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5 Simple Ways to Get Kids Ready for Test-Taking

Testing season is a busy time for all educators. Teachers are making sure the kids are ready, and Principals and leaders are making sure teachers are prepared.

Testing time can go smoothly. Here are our top tips for getting kids ready.

  1. Make sure kids read the directions.
    Often the directions will say, “Read this article.” Kids need to be thinking, “Oooh this is a nonfiction piece of writing, so I should be thinking about the main ideas and details on this topic and if the author has an opinion or perspective they’re trying to share. Or if the directions say, “Read this narrative,” kids need to know this is a story, so they should be thinking about the setting, characters, problem and solution or resolution. You can practice this with old test packets and have kids jot notes on the margins or on a separate paper to help them keep track of what’s important.
  2. When preparing kids for multiple-choice questions, have them rank the answers by those that have the BEST evidence or support from the texts.
    Often many of the answers make sense and students need to really think about which answer is strongest. You can practice this in read-alouds by giving multiple-choice questions after you read a chapter or having them think about which theme or message has the best and most evidence from the text.
  3. Teach kids the language of the test.
    Often the test uses specific language such as the author’s purpose or theme. Use this language interchangeably, so kids understand that the author’s purpose, theme, lesson, or big idea in the story are really all the same. Practice using this language when you do interactive read-alouds and during your mini-lessons, so kids get more familiar with it.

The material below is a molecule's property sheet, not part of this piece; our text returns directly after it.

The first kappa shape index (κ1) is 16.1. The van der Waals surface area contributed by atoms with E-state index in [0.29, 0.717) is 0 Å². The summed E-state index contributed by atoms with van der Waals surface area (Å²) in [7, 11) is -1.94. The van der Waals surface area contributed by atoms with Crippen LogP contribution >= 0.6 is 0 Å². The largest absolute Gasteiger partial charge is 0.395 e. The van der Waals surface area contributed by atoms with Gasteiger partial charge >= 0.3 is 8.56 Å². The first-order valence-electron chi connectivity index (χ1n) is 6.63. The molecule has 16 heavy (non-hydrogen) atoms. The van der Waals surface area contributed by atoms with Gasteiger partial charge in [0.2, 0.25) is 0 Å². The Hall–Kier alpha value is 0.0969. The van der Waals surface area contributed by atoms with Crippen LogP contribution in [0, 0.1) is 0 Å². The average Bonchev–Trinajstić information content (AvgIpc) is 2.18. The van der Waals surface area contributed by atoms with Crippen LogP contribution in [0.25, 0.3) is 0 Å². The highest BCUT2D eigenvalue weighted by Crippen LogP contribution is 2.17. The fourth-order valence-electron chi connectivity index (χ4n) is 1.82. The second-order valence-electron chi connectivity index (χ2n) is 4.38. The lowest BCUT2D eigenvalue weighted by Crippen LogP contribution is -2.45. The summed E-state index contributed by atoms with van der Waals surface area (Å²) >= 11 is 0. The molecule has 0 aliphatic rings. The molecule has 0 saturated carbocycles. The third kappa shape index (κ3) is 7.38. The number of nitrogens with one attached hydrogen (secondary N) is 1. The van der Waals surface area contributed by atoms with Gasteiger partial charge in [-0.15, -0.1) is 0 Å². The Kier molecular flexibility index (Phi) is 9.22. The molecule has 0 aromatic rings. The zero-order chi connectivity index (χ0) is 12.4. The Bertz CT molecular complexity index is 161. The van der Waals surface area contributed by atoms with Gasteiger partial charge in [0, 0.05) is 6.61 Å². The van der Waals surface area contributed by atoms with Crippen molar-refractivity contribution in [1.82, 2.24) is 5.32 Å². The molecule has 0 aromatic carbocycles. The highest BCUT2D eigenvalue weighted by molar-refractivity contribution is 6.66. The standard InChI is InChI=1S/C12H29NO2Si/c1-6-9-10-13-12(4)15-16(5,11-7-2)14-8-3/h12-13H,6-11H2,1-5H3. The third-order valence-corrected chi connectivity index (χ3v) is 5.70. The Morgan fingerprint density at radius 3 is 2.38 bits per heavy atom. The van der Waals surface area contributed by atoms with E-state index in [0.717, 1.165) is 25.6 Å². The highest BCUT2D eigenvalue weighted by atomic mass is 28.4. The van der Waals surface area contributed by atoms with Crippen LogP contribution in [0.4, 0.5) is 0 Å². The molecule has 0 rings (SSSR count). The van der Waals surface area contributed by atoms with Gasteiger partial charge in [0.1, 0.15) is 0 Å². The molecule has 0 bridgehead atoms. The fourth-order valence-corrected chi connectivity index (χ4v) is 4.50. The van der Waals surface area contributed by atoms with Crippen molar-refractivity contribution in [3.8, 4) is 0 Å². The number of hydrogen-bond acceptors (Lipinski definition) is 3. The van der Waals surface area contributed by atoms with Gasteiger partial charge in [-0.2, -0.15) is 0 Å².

4. Preserve independent reading time at all costs.
    The tests require kids to read at high levels and often to have good stamina. Keeping up with your independent reading time will help kids to have stronger reading volume and to tackle these more sophisticated texts when they see them on the test. Mary Ehrenworth, deputy director at the Teachers College Reading and Writing Project suggests “Reading Marathons.” You can make it fun and have kids come in with different types of reading materials to keep themselves going — magazines, books, comics.
  5. Practice test prep writing.
    Take a week or two before you give the writing test to teach kids how to respond to the prompts. They should be confident in using strategies from your units of study, but often the test is asking them to write about something they read and use ideas from it. This is different from daily writing workshop where kids are choosing their own topics. We want kids to feel confident and prepared to answer what is being asked. You can even do some shared writing as a class to show kids how to do this well.

If you enjoyed these quick tips, you’ll love our reading and writing institutes.

And if you enjoyed this article, you might like these too:

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  3. Creating a Community of Readers and Writers Through Immersion

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